Our experiment focuses on the performance of the whole colony rather than that of individual workers, because we did not identify individual workers and the data we obtained refer to the number of events (e.g., workers entering the maze, reaching the food reward, moving forward, etc.). The reason for this is that findings at the colony level are more relevant to colony fitness, while processes taking place at the individual level may or may not remain influential at the colony level (e.g., ). Moreover, social insects are often referred to as “super-organisms”, because all units of the colony cooperate to spread their genes , and therefore processes at the colony level are no less important than those at the individual level. Finally, there is a growing interest in whole colony behavior and its consistency (reviewed in ).
A small experiment to rule-out the attraction to the food reward by smell
The goal of this small additional experiment was to examine whether workers are attracted to the honey reward by smell. If this holds true, then spatial learning may play a smaller role than we suggest here, and the workers find the honey reward simply because they are attracted to it by smell. We collected additional 14 colonies and let them search for an empty 6-cm Petri plate (no food reward) in the binary-tree maze described above. We define maze-solving time as the time required to find this empty Petri dish. This small experiment was conducted identically to the control set-up, but only with a single run. We compared the results to the first run of the control.
First, we examined whether a correlation exists between maze-solving time and the number of workers feeding using a Pearson correlation test. The link was indeed strong (see Results). We therefore focused on maze-solving time and did not further analyze the other response variable. We then compared the control to the two treatments of the removal and the late removal. Here we were most interested in the change in the response variables across runs, because the manipulation (removal of workers) took place after each run. Next, we compared the first run of the prior information treatment to that of the control. We focused on the first run, because the manipulation (exposure to the food reward) took place before the first run, and we expected its effect on maze-solving time to be the strongest immediately after it had taken place.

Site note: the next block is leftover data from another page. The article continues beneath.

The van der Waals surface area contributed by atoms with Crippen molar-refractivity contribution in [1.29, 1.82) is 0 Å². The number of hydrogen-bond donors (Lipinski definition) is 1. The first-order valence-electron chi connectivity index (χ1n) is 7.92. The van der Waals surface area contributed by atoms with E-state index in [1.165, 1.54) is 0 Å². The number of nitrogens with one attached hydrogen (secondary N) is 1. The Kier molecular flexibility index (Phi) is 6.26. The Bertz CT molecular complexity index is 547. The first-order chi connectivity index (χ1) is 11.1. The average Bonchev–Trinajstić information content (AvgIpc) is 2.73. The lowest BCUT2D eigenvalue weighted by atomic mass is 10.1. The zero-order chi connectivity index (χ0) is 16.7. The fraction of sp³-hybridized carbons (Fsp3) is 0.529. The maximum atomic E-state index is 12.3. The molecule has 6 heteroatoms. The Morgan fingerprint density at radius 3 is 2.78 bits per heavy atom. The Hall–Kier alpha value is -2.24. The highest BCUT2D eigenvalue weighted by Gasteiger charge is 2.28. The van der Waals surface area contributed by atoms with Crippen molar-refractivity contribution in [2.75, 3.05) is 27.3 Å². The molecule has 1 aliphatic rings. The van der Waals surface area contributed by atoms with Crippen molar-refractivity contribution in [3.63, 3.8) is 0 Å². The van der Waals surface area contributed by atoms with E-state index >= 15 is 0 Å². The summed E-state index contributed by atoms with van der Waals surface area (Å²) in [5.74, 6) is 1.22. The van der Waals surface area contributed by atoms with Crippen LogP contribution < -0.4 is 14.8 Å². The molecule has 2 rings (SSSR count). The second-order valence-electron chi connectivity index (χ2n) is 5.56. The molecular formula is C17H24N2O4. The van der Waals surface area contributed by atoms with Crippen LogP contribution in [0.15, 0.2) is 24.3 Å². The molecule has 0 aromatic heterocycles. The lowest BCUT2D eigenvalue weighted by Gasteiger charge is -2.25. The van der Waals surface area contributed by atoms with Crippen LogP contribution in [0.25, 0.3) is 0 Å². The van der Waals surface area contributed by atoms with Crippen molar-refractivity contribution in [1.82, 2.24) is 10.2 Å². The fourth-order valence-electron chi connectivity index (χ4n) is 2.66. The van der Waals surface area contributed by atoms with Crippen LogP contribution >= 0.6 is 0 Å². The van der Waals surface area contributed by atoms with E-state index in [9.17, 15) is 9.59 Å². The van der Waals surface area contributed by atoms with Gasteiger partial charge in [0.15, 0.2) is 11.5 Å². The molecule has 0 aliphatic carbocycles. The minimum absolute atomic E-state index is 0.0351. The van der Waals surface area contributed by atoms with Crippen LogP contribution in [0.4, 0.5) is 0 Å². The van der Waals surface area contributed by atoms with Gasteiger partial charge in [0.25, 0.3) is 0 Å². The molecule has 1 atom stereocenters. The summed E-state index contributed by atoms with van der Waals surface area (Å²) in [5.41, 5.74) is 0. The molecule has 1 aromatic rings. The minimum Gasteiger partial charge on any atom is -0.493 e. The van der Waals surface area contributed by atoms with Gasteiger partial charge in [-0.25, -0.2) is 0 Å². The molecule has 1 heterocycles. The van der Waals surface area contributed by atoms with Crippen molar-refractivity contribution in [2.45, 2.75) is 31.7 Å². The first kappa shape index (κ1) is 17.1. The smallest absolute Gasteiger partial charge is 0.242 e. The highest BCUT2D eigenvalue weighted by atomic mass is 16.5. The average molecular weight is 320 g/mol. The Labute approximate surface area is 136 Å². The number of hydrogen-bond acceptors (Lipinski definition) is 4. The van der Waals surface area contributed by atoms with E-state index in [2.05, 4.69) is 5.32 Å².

Spatial information (K) and forward movements (M) are both ratios, and some of the values are based on a low sample size (when workers moved only a few movements). We used Wilson's correction for both variables , which helps to avoid extreme values, resulting from low sample size: p is the ratio (K or M in our case) and n is the number of movements in the maze. In order not to use a rule-of-thumb for the minimal sample size for which we applied the correction, we applied it for all ratios.
Maze-solving time was log10-transformed and maze entries and the number of workers feeding were square-root-transformed, due to their deviations from a normal distribution. Statistics were conducted in Systat, v. 13 (San Jose, CA), except for the bootstrap (see below), which was conducted in MATLAB (2017).
Removal and late removal vs. control.